CATEGORIES DVDsZombies and New Yorkers and aviators! Oh my! It's an interesting week on the home video front, with four releases that explore what it means to be human and in love. 'Zombieland' kicks it all off with a look at four kindred spirits surviving in a post-Apocalyptic America; 'New York, I Love You' takes a peek at love and life under the Manhattan skyline, 'Amelia' focuses on the all-too human life and yearnings of "The Queen of the Air," and 'Love Happens' is a superficial romantic comedy that takes a look at grief and love. Read on. 'Zombieland'
What It's About: Four survivors of a plague that has turned humankind into flesh-devouring zombies come together in this post-Apocalyptic comedy that riffs on every living-dead movie that came before it. Jesse Eisenberg, a nerdy young man with phobias (which have saved his life) teams with a gun-toting zombie killer (Woody Harrelson) and two sisters (Emma Stone and Abigail Breslan) on a very funny road trip in search of safety and the last Twinkie in America.
It's Kinda Like: 'Shaun of the Dead' meets 'Natural Born Killers'
What We Say: Fast-paced with characters that you can actually like (and even though Harrelson plays a zombie-killing butthead you can't not like his earnestness and humanity) and with plenty of funny-gory splatter scenes, 'Zombieland' is a road trip paved with laughs. And, darn it, there's a moral here, too: We sure as heck need each other to survive in this world.
'New York, I Love You'
What It's About: A virtual who's who of Hollywood stars aided and abetted by 10 directors, including Natalie Portman, Brett Ratner, Mira Nair, Shekhar Kapur and Allen Hughes, bring to life a collection of love stories set in New York City. It's a follow-up to the 2006 'Paris je t'aime' -- by the same producer -- which explored the City of Light in a similar fashion. It's a kaleidoscope of 10 stories that take a look at a variety of encounters that unfold in the coffee shops, restaurants, shops, bars and back rooms beneath the Manhattan skyline.
It's Kinda Like: 'Paris, je t'aime' without the French accents
What We Say: The 10 stories in 'New York' are not as light or fanciful as those in 'Paris,' which befits the nature of the city that never sleeps. Some of the stories shine: An older artist pursues his latest, younger muse; a young composer (Orlando Bloom) struggles until he hears a voice on the telephone (Christina Ricci); others falter, such as a street corner encounter with Robin Wright Penn and Chris Cooper. The best of the lot was written by the late Anthony Minghella and revolves around an aging opera star (Julie Christie) on a last visit to a beloved hotel and a mysterious bellboy (Shia LaBeouf) who helps her focus her feelings. It's a delightful collage of film viewing.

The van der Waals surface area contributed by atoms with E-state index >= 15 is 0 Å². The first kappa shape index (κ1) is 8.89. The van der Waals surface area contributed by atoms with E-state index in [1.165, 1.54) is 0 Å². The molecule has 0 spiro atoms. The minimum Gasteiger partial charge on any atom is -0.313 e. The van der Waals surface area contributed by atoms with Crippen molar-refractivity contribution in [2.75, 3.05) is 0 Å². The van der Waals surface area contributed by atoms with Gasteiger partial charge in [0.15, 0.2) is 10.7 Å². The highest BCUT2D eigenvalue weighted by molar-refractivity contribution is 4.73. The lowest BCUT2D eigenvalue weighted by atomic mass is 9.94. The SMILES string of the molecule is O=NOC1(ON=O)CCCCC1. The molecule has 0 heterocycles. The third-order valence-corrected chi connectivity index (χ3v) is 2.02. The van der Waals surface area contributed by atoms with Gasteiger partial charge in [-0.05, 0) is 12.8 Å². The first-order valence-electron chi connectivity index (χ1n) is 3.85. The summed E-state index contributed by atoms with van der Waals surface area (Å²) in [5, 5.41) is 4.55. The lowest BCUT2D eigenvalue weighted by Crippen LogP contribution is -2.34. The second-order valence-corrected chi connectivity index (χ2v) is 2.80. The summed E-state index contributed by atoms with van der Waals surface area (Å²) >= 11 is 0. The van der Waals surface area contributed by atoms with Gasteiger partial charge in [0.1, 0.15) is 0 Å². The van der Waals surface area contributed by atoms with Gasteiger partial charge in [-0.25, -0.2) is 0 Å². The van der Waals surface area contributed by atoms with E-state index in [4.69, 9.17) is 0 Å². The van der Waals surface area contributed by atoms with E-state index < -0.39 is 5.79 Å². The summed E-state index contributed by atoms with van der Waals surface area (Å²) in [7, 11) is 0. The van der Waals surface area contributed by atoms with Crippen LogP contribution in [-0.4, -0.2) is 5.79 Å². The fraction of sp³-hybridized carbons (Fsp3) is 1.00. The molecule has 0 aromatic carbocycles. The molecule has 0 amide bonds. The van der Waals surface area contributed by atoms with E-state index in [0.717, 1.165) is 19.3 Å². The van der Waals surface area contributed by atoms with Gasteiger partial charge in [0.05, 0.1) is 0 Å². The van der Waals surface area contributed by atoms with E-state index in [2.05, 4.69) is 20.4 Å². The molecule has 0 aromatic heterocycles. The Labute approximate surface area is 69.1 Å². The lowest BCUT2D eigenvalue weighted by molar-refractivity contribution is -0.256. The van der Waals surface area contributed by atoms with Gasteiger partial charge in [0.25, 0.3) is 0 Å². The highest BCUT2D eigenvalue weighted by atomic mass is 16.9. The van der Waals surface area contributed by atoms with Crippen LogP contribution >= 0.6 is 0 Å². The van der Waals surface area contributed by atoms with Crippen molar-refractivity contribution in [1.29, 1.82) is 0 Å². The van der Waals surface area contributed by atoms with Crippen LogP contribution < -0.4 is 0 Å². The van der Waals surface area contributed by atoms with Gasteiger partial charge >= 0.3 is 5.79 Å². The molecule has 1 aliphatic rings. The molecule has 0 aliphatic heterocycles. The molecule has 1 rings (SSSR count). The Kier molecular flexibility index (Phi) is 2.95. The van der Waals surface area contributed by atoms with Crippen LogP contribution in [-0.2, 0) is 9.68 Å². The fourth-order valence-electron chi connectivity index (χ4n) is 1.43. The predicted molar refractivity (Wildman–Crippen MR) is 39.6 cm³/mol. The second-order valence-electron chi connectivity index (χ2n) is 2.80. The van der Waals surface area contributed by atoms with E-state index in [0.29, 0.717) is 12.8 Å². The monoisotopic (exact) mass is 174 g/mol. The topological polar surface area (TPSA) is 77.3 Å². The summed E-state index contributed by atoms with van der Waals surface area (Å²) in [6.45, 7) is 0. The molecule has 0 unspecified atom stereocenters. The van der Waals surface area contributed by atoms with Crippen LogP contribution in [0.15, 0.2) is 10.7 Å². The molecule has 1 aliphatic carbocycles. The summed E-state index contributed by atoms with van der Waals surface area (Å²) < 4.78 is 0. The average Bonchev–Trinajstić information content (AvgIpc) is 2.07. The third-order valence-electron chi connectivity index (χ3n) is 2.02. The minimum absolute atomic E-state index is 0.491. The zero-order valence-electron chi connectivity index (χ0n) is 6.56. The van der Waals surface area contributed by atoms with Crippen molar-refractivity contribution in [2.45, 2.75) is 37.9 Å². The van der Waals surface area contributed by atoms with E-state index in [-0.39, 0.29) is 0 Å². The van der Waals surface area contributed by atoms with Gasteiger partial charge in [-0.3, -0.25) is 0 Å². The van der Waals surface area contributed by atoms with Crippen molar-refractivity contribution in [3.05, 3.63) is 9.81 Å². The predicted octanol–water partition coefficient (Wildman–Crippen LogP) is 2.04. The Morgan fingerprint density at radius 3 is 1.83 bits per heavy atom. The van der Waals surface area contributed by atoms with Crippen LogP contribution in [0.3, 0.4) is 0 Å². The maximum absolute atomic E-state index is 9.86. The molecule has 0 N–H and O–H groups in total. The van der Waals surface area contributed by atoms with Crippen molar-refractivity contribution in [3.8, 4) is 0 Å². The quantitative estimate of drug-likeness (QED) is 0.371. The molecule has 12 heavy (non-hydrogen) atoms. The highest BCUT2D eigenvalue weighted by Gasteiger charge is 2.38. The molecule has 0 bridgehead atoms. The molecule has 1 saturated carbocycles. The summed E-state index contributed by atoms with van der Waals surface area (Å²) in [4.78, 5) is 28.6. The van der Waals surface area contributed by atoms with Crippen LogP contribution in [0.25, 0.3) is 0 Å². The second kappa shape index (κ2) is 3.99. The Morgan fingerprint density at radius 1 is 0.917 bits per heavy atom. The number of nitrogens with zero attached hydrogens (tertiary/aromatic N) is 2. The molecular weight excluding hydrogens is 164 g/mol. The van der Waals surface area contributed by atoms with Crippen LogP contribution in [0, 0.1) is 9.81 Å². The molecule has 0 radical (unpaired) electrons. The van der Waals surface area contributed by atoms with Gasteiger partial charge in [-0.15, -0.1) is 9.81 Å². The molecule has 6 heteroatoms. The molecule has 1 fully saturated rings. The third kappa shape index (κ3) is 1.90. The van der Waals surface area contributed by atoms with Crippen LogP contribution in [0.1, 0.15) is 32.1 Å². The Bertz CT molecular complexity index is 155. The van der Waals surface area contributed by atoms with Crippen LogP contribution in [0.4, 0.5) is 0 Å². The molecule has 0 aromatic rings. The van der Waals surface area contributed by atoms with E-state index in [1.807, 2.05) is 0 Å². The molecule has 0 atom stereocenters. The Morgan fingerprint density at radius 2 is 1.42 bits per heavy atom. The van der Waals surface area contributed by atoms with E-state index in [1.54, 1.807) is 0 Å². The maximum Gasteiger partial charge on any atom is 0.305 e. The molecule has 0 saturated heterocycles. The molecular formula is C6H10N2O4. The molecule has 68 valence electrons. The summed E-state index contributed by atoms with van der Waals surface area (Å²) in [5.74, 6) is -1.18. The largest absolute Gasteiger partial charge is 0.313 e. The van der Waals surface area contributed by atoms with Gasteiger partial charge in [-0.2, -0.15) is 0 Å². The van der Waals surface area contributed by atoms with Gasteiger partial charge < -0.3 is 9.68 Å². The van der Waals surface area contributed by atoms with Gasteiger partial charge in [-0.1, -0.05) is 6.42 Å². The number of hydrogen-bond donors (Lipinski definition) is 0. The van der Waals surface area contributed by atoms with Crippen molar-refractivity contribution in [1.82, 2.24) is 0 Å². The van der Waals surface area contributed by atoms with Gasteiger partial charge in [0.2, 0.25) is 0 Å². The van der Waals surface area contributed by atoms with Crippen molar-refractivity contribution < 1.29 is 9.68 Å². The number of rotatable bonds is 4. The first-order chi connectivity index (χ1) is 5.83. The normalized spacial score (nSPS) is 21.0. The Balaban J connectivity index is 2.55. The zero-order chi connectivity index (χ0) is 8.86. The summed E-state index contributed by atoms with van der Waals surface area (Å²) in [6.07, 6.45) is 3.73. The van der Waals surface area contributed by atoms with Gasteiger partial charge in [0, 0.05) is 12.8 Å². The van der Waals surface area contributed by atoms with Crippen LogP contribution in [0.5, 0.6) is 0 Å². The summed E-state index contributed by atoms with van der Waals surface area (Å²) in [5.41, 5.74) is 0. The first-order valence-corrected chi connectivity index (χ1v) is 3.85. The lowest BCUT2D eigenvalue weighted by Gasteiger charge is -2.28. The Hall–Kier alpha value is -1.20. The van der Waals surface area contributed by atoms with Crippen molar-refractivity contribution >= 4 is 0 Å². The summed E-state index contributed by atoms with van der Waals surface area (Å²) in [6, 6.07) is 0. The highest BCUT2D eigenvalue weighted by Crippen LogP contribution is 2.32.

What It's About: This bio of "The Queen of the Air," Amelia Earhart, who was the first woman to fly across the Atlantic, is pretty accurate in its depiction of the aviator's life and loves. She wasn't the best female pilot around but she was the most charismatic, parlaying her talents into a career as an author, marketeer (she endorsed cigarettes, luggage and a line of clothes) and lecturer on aviation. She eventually decided to circumnavigate the world, which ended in tragedy in July 2, 1937.
It's Kinda Like: 'Top Gun' meets Dorothy Parker
What We Say: Director Mira Nair's first big-budget Hollywood film strayed too far from the concerns that have made her other films such big hits: clashing cultures and traditions and marginal people struggling with new situations and customs. The characters and the script here are just too by-the-numbers, lacking any emotional insights into their beings to bring us into the story and, though Earhart spent her all-too short career flirting with danger and standing up as her own person, you'd never know it by Hilary Swank's stilted performance.
What It's About: A self-help guru (Aaron Eckhart) who teaches people to cope with grief and a young woman (Jennifer Aniston) who has sworn off men after her last affair turned sour meet cute in a Seattle hotel (they bump into each other in the hall). The catch: he still hasn't gotten over the death of his wife and she only wants to concentrate on her business as a florist, making for a rocky relationship.
It's Kinda Like: Every other silly rom-com made in the last five years
What We Say: Since there's absolutely no on-screen chemistry between Eckhart and Aniston we're hard-pressed to care about the pair's on-again, off-again relationship. Eckhart's epiphany at the end of the movie is just too pat and reminds us of something you'd see on 'Dr. Phil.' This is a TV movie-of-the-week pumped up to be a big-screen rom-com and it just doesn't work.
Other New February 2 DVD Releases:
The House of the Devil
More Than a Game
Ong Bak 2: The Beginning
Check out other new February 2 DVD releases at OnVideo.